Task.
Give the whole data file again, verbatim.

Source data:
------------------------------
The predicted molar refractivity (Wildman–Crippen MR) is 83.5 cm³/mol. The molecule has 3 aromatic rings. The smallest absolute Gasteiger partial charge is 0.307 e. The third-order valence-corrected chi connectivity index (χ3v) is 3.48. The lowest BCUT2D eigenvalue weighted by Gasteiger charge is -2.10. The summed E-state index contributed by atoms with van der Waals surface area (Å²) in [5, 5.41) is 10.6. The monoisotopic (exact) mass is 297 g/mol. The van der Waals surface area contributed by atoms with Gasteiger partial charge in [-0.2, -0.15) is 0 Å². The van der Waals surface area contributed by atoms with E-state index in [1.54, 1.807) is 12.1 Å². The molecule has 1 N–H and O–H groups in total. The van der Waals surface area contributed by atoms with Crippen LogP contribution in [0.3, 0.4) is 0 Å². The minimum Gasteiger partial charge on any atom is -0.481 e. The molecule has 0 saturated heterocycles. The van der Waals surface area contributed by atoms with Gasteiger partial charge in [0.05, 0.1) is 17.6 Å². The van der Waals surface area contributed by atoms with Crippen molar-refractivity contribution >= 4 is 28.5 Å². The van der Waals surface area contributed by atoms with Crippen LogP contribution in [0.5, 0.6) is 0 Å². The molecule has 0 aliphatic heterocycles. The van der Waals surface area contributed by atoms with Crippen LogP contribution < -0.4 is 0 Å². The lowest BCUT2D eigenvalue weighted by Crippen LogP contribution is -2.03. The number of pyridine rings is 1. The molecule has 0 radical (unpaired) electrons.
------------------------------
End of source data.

The predicted molar refractivity (Wildman–Crippen MR) is 83.5 cm³/mol. The molecule has 3 aromatic rings. The smallest absolute Gasteiger partial charge is 0.307 e. The third-order valence-corrected chi connectivity index (χ3v) is 3.48. The lowest BCUT2D eigenvalue weighted by Gasteiger charge is -2.10. The summed E-state index contributed by atoms with van der Waals surface area (Å²) in [5, 5.41) is 10.6. The monoisotopic (exact) mass is 297 g/mol. The van der Waals surface area contributed by atoms with Gasteiger partial charge in [-0.2, -0.15) is 0 Å². The van der Waals surface area contributed by atoms with E-state index in [1.54, 1.807) is 12.1 Å². The molecule has 1 N–H and O–H groups in total. The van der Waals surface area contributed by atoms with Crippen LogP contribution in [0.3, 0.4) is 0 Å². The minimum Gasteiger partial charge on any atom is -0.481 e. The molecule has 0 saturated heterocycles. The van der Waals surface area contributed by atoms with Gasteiger partial charge in [0.05, 0.1) is 17.6 Å². The van der Waals surface area contributed by atoms with Crippen molar-refractivity contribution >= 4 is 28.5 Å². The van der Waals surface area contributed by atoms with Crippen LogP contribution in [0.5, 0.6) is 0 Å². The molecule has 0 aliphatic heterocycles. The van der Waals surface area contributed by atoms with Crippen LogP contribution < -0.4 is 0 Å². The lowest BCUT2D eigenvalue weighted by Crippen LogP contribution is -2.03. The number of pyridine rings is 1. The molecule has 0 radical (unpaired) electrons.